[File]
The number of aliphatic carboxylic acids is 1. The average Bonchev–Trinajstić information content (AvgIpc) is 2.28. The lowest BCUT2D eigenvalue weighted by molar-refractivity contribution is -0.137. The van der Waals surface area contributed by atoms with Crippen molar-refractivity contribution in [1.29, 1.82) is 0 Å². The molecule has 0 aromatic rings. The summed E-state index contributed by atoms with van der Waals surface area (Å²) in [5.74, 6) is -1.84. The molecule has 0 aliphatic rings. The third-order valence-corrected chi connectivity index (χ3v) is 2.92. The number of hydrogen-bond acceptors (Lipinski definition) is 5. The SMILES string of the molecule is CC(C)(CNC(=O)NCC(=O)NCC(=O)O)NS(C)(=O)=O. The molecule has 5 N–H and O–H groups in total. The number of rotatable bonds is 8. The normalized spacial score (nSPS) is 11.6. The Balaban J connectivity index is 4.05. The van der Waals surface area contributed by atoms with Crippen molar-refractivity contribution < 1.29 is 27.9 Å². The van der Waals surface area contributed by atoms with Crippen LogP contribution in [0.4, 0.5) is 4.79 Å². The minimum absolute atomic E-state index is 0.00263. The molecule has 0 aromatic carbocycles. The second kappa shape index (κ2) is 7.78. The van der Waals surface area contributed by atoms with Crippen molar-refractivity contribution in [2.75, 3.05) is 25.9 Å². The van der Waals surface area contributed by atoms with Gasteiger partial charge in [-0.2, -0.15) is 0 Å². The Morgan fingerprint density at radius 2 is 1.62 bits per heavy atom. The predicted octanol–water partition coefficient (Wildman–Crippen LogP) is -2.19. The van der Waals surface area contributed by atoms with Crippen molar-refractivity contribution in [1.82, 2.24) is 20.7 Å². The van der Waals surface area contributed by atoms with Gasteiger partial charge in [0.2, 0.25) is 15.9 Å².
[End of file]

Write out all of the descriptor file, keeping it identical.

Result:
The number of aliphatic carboxylic acids is 1. The average Bonchev–Trinajstić information content (AvgIpc) is 2.28. The lowest BCUT2D eigenvalue weighted by molar-refractivity contribution is -0.137. The van der Waals surface area contributed by atoms with Crippen molar-refractivity contribution in [1.29, 1.82) is 0 Å². The molecule has 0 aromatic rings. The summed E-state index contributed by atoms with van der Waals surface area (Å²) in [5.74, 6) is -1.84. The molecule has 0 aliphatic rings. The third-order valence-corrected chi connectivity index (χ3v) is 2.92. The number of hydrogen-bond acceptors (Lipinski definition) is 5. The SMILES string of the molecule is CC(C)(CNC(=O)NCC(=O)NCC(=O)O)NS(C)(=O)=O. The molecule has 5 N–H and O–H groups in total. The number of rotatable bonds is 8. The normalized spacial score (nSPS) is 11.6. The Balaban J connectivity index is 4.05. The van der Waals surface area contributed by atoms with Crippen molar-refractivity contribution < 1.29 is 27.9 Å². The van der Waals surface area contributed by atoms with Crippen LogP contribution in [0.4, 0.5) is 4.79 Å². The minimum absolute atomic E-state index is 0.00263. The molecule has 0 aromatic carbocycles. The second kappa shape index (κ2) is 7.78. The van der Waals surface area contributed by atoms with Crippen molar-refractivity contribution in [2.75, 3.05) is 25.9 Å². The van der Waals surface area contributed by atoms with Gasteiger partial charge in [-0.2, -0.15) is 0 Å². The Morgan fingerprint density at radius 2 is 1.62 bits per heavy atom. The predicted octanol–water partition coefficient (Wildman–Crippen LogP) is -2.19. The van der Waals surface area contributed by atoms with Crippen molar-refractivity contribution in [1.82, 2.24) is 20.7 Å². The van der Waals surface area contributed by atoms with Gasteiger partial charge in [0.2, 0.25) is 15.9 Å².